Mulic chose the type of surgery that preserves the outer shell of the breast and, after post-surgical preparation, allows the most normal-looking reconstructed breast possible. "But the main goal is to give Lindsay protection from having another major health problem," Wapnir said. "Breast cancer in any young woman is tragic. In Lindsay, it would have presented some specific problems and limitations in how we would have been able to treat her. Our overwhelming concern was that giving her chemotherapy, for instance, might take her off balance on a multitude of other issues involving her transplant."
The transplant team monitored Mulic's lungs closely before, during and after the surgery. "We look at chest X-rays, lung function analysis, oxygen saturation and the blood levels of the immunosuppressant drugs," Weill said. Mulic's recovery, he said, "was beautiful and the health of her transplant lungs is very good. Here was a young lady facing a very difficult choice," Weill said. "It's very inspiring to see someone confront that directly and make such an informed and inspired choice."
As the days passed after her surgery, Mulic realized that for her, coping with another major physical alteration in her body was not as difficult as her emotional journey, something she had not expected at all. "All over the world, you hear about people going through transplants, but not most people talk about having a double mastectomy. "There were times when I just cried and thought, 'Will I ever get through this?' From a woman's perspective, you're taking away something that means a lot. That's hard."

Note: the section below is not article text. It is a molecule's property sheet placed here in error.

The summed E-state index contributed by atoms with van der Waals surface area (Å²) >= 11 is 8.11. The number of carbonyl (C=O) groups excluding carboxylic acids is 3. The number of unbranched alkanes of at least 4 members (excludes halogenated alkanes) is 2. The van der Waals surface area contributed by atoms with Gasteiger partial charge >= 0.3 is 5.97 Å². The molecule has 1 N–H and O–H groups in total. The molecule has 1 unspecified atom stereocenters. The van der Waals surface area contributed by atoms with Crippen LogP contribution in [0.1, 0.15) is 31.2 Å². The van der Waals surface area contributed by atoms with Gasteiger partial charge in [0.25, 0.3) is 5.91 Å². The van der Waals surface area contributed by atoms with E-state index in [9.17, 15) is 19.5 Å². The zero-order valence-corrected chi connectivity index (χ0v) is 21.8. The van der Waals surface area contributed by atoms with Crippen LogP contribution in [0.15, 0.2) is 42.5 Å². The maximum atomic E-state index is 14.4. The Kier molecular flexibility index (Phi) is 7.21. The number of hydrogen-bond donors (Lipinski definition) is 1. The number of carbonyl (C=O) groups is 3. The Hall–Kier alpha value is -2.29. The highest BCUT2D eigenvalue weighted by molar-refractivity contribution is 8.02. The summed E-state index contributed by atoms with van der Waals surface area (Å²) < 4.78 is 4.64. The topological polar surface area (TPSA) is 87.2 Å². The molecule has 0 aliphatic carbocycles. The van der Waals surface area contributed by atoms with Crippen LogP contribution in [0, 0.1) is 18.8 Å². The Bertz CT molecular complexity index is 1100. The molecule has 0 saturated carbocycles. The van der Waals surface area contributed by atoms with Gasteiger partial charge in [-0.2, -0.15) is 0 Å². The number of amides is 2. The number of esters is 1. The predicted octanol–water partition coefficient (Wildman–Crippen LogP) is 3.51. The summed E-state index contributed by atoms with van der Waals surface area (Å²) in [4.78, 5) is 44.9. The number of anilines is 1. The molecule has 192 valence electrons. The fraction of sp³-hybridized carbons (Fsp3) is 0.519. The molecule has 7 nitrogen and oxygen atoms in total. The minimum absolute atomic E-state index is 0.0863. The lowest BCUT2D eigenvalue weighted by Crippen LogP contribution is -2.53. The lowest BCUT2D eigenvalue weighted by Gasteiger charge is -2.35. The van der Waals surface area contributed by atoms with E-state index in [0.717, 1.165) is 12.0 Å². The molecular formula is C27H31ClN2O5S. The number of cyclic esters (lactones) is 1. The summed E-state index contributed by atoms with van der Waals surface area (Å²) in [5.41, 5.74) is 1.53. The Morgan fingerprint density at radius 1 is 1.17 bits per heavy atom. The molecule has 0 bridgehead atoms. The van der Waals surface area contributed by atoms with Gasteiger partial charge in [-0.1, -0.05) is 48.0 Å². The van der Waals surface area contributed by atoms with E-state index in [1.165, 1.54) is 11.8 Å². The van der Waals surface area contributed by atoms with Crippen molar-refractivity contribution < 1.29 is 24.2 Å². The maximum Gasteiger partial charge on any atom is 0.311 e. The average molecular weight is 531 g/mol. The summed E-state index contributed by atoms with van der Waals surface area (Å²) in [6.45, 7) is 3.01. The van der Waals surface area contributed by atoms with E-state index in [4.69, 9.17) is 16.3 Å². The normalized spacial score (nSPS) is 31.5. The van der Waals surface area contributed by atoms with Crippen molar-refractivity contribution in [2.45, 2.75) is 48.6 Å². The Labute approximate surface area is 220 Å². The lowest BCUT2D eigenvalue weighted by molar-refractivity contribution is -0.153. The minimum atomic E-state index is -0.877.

But she was heartened by the support she felt throughout from her Stanford team. "They said, 'You have the strength to be able to have this surgery. It's the perfect time to do this.' I just trusted them."
Mulic has helped teach Weill and his team more about the longer-term health of people with transplants who are living "longer and longer, developing all the usual health problems that all of us develop as we get older. And as they do that, we're wholly reliant on other teams in other specialties to help us care for them—and that makes our job of keeping lung transplant patients as healthy as possible that much easier."
Wapnir looks at Mulic and sees a young woman whose natural appearing mastectomies have not changed her natural figure—and as someone "who has been released from the burden of yearly MRIs, mammograms or ultrasounds, as well as potential biopsies," she said. "Women like Lindsay now have choices which include prophylactic, risk-reducing operations in order to prevent breast cancer, while preserving at the same time a near-normal body image."
Years ago, Wapnir said, patients like Mulic "would not be here with us. By helping her the way we did, we make it possible for Lindsay to live a long, long time without facing treatment for breast cancer."